Budget cuts have left little to no room for school districts to create new programs. Despite this, one local educator found a way to launch a new summer learning program. And now that’s also in jeopardy.
Roger Dahl founded the Summer Literacy Lab three years ago when he was looking for a new approach to summer school. “Summer school should not be a program where you redo what the kids failed at during the school year. Let’s try something different a little paradigm shift, a little change of course,” said Dahl, a Cal State Teach Instructor.
The Summer Literacy Lab is not your traditional summer school. It’s an intense 17 day program where students who are struggling with their English speaking and reading skills, receive one on one attention. The class of 20 second graders has 17 teachers. Together they work on things like pronunciation, word recognition and reading. Beyond the student teacher ratio, another difference is how the teachers decide what to teach, which is highly data driven. Students are tested every day. “We give them a whole bunch of tests, determine where they are, and we teach to those tests. Every single day we look back, how are those kids doing,” said Dahl.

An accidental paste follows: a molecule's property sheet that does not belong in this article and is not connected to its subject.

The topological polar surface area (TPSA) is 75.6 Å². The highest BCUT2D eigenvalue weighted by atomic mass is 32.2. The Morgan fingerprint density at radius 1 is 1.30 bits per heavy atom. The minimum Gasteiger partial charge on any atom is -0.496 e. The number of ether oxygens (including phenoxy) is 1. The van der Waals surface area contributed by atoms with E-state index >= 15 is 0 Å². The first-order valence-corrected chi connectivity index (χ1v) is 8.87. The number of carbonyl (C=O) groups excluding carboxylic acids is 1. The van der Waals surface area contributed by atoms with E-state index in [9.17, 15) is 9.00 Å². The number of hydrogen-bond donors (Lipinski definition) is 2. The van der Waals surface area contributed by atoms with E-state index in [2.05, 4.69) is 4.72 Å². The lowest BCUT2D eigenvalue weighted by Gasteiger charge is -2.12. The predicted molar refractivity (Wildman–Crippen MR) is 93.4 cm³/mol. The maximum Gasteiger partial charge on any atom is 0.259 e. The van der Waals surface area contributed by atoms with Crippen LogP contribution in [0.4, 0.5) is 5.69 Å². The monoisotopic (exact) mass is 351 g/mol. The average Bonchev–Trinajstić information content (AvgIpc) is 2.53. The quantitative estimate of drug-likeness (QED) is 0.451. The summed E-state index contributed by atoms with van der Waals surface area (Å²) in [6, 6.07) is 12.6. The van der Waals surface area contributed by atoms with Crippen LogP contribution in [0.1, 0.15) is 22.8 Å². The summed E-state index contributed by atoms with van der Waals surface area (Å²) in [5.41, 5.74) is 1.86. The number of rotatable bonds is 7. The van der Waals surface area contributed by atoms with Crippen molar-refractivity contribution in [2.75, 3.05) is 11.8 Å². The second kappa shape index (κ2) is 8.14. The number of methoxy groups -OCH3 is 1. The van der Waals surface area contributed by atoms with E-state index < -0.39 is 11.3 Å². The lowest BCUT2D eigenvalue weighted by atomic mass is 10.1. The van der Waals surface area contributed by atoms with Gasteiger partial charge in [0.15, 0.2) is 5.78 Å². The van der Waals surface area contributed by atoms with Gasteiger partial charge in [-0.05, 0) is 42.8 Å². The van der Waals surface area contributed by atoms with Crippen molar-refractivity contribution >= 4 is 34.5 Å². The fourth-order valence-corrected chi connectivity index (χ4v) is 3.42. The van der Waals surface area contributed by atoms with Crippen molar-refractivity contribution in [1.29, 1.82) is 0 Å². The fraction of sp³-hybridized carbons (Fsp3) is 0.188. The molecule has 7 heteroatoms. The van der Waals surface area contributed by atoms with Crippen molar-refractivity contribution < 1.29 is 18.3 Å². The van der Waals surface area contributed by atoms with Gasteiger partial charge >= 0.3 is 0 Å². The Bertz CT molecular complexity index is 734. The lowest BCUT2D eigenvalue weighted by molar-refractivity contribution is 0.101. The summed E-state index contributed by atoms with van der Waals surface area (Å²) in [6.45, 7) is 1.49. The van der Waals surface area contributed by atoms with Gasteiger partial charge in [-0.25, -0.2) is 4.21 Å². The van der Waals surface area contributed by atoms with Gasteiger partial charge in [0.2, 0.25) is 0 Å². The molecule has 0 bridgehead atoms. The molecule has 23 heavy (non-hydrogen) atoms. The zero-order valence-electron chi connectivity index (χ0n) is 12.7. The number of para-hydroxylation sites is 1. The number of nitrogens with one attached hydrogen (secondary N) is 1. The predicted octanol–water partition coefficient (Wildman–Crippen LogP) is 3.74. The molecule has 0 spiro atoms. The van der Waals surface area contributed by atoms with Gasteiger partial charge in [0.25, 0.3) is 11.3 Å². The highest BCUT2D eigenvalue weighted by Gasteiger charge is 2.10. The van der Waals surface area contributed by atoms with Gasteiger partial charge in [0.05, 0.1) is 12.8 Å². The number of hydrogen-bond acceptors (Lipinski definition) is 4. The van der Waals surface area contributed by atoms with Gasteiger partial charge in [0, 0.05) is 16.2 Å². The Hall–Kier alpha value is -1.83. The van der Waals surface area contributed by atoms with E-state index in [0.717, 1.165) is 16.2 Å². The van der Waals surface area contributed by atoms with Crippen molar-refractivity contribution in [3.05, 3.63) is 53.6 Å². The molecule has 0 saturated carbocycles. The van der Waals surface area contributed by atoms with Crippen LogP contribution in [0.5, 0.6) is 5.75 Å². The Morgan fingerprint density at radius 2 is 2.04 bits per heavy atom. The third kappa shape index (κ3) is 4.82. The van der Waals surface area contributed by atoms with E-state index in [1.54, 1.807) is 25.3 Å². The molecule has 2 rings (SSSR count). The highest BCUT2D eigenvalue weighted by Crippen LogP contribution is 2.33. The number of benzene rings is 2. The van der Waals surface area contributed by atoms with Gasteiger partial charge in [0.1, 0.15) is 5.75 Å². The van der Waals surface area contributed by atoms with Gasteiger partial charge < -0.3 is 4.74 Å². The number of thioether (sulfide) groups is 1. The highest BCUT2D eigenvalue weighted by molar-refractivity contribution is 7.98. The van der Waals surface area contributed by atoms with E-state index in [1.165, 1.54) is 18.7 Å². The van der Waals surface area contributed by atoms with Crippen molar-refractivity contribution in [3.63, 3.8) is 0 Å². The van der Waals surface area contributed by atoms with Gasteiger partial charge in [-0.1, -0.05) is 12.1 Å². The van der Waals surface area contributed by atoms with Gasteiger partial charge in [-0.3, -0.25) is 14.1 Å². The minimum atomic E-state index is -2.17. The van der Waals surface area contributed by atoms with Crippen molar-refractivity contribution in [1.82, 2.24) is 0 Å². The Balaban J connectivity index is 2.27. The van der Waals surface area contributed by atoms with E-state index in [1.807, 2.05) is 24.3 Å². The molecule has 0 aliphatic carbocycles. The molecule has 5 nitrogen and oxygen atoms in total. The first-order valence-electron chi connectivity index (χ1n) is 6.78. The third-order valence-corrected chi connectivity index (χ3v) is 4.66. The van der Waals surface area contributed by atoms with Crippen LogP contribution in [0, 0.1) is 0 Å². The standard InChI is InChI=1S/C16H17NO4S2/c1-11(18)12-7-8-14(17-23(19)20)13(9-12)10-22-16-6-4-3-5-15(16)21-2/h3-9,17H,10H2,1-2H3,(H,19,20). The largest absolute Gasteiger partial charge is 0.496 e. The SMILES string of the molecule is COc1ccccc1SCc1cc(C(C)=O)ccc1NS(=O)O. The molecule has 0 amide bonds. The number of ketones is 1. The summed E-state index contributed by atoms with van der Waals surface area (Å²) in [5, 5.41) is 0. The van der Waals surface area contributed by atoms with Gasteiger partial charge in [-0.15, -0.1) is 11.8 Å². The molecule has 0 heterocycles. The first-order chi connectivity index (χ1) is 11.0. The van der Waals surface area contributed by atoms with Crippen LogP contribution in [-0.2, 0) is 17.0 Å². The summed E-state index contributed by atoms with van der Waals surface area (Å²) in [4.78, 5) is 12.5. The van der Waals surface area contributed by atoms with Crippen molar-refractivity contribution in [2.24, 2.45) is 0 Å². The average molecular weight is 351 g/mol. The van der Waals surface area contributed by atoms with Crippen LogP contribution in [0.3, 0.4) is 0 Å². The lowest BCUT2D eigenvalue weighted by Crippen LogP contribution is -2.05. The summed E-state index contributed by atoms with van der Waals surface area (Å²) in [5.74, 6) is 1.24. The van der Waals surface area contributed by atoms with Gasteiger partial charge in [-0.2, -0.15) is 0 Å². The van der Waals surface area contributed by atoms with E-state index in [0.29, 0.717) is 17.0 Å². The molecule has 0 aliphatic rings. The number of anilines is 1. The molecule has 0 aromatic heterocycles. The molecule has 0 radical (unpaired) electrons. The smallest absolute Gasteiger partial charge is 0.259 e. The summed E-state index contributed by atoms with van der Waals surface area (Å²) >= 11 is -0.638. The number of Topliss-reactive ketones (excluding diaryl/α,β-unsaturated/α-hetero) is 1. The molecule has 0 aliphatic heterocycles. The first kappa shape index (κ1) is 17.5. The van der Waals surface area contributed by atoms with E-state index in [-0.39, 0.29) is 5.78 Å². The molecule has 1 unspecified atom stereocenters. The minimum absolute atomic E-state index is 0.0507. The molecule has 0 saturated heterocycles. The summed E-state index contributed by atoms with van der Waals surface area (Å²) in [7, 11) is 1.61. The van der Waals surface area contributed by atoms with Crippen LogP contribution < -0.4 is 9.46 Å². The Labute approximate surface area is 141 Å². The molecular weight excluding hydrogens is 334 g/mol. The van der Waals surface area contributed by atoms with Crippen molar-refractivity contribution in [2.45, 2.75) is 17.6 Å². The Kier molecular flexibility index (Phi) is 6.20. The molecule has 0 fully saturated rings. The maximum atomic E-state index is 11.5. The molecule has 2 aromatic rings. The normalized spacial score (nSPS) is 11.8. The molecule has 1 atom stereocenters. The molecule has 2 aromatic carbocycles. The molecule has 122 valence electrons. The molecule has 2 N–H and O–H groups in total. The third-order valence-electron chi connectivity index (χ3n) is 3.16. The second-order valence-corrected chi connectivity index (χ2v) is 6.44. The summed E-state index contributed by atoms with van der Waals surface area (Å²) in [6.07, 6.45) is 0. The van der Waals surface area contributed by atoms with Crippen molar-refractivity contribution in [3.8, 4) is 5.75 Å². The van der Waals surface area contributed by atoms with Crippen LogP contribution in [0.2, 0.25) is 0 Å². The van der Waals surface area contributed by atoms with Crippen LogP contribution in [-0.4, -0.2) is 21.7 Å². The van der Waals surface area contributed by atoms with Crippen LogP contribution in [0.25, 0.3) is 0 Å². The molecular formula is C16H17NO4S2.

Making the Summer Literacy Lab a reality took a patchwork of funding. First Dahl received some seed money from the Yellow Brick Road Benefit Shop, a second-hand store in Carmel known for supporting local education programs. Then Dahl recruited volunteer student teachers from Cal State Teach, the teacher accreditation program in the California State University system. The final piece of the puzzle was a federal education grant that covered the cost of two professional teachers. But that grant runs out this year, putting the whole program in jeopardy. “I’ve often times thought that education is kind of an anti-business model. In business if something works, you replicate it. In education sometimes if it’s successful, they pull the money away,” said Dahl.
One person who is confident the program won’t go away is Taffra Purnsley. She’s the principal of Highland Elementary School in Seaside. For the past three years, her students have attended the Summer Literacy Lab. “We will do everything we can to continue the model it’s just good practice,” said Purnsley. She knows the program works because tests show all students in the Summer Lab improved their reading skills. She also hears it from parents. “Almost every single conference I participated in this last year, the parents some were teary with gratitude. And others just made the comment, wish we could have this level of support for their child all year long,” said Purnsley.
For now, Dahl just hopes to save the summer program he’s created, and he’s optimistic he’ll find a way to make that happen.